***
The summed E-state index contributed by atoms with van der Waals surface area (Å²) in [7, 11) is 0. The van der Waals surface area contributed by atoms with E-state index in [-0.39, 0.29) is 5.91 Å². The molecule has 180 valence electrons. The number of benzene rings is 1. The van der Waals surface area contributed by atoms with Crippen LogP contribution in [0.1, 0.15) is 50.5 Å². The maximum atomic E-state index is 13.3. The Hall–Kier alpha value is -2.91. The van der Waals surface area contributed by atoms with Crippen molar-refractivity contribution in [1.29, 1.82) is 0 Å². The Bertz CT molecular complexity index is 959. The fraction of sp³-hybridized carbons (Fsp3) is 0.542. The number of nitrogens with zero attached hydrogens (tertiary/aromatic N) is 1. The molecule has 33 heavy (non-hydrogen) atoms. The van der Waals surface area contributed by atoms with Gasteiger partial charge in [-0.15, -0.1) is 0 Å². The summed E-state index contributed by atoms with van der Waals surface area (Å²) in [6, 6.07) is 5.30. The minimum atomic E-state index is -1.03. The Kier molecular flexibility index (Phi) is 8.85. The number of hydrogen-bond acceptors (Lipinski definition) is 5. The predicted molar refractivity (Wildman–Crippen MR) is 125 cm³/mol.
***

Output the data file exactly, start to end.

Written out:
The summed E-state index contributed by atoms with van der Waals surface area (Å²) in [7, 11) is 0. The van der Waals surface area contributed by atoms with E-state index in [-0.39, 0.29) is 5.91 Å². The molecule has 180 valence electrons. The number of benzene rings is 1. The van der Waals surface area contributed by atoms with Crippen LogP contribution in [0.1, 0.15) is 50.5 Å². The maximum atomic E-state index is 13.3. The Hall–Kier alpha value is -2.91. The van der Waals surface area contributed by atoms with Crippen molar-refractivity contribution in [1.29, 1.82) is 0 Å². The Bertz CT molecular complexity index is 959. The fraction of sp³-hybridized carbons (Fsp3) is 0.542. The number of nitrogens with zero attached hydrogens (tertiary/aromatic N) is 1. The molecule has 33 heavy (non-hydrogen) atoms. The van der Waals surface area contributed by atoms with Gasteiger partial charge in [-0.15, -0.1) is 0 Å². The summed E-state index contributed by atoms with van der Waals surface area (Å²) in [6, 6.07) is 5.30. The minimum atomic E-state index is -1.03. The Kier molecular flexibility index (Phi) is 8.85. The number of hydrogen-bond acceptors (Lipinski definition) is 5. The predicted molar refractivity (Wildman–Crippen MR) is 125 cm³/mol.